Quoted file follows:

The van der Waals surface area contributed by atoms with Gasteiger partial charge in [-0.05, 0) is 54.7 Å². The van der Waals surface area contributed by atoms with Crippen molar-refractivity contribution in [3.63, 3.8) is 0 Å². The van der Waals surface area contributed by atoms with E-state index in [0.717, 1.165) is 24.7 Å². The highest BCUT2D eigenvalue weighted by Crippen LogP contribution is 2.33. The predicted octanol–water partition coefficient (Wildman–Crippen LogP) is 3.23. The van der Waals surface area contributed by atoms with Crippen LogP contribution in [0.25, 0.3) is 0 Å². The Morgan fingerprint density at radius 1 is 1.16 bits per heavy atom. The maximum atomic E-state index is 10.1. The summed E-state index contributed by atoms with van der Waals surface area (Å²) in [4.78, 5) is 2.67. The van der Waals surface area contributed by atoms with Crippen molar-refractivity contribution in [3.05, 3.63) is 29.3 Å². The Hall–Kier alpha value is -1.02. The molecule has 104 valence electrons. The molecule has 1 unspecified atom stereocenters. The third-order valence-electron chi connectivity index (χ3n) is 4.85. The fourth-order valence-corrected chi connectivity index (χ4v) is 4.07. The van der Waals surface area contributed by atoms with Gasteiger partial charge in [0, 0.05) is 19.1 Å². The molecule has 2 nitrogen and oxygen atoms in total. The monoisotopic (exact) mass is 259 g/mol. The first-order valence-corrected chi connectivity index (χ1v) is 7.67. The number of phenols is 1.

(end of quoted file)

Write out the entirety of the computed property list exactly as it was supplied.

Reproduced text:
The van der Waals surface area contributed by atoms with Gasteiger partial charge in [-0.05, 0) is 54.7 Å². The van der Waals surface area contributed by atoms with Crippen molar-refractivity contribution in [3.63, 3.8) is 0 Å². The van der Waals surface area contributed by atoms with E-state index in [0.717, 1.165) is 24.7 Å². The highest BCUT2D eigenvalue weighted by Crippen LogP contribution is 2.33. The predicted octanol–water partition coefficient (Wildman–Crippen LogP) is 3.23. The van der Waals surface area contributed by atoms with Crippen LogP contribution in [0.25, 0.3) is 0 Å². The Morgan fingerprint density at radius 1 is 1.16 bits per heavy atom. The maximum atomic E-state index is 10.1. The summed E-state index contributed by atoms with van der Waals surface area (Å²) in [4.78, 5) is 2.67. The van der Waals surface area contributed by atoms with Crippen molar-refractivity contribution in [3.05, 3.63) is 29.3 Å². The Hall–Kier alpha value is -1.02. The molecule has 104 valence electrons. The molecule has 1 unspecified atom stereocenters. The third-order valence-electron chi connectivity index (χ3n) is 4.85. The fourth-order valence-corrected chi connectivity index (χ4v) is 4.07. The van der Waals surface area contributed by atoms with Gasteiger partial charge in [0, 0.05) is 19.1 Å². The molecule has 2 nitrogen and oxygen atoms in total. The monoisotopic (exact) mass is 259 g/mol. The first-order valence-corrected chi connectivity index (χ1v) is 7.67. The number of phenols is 1.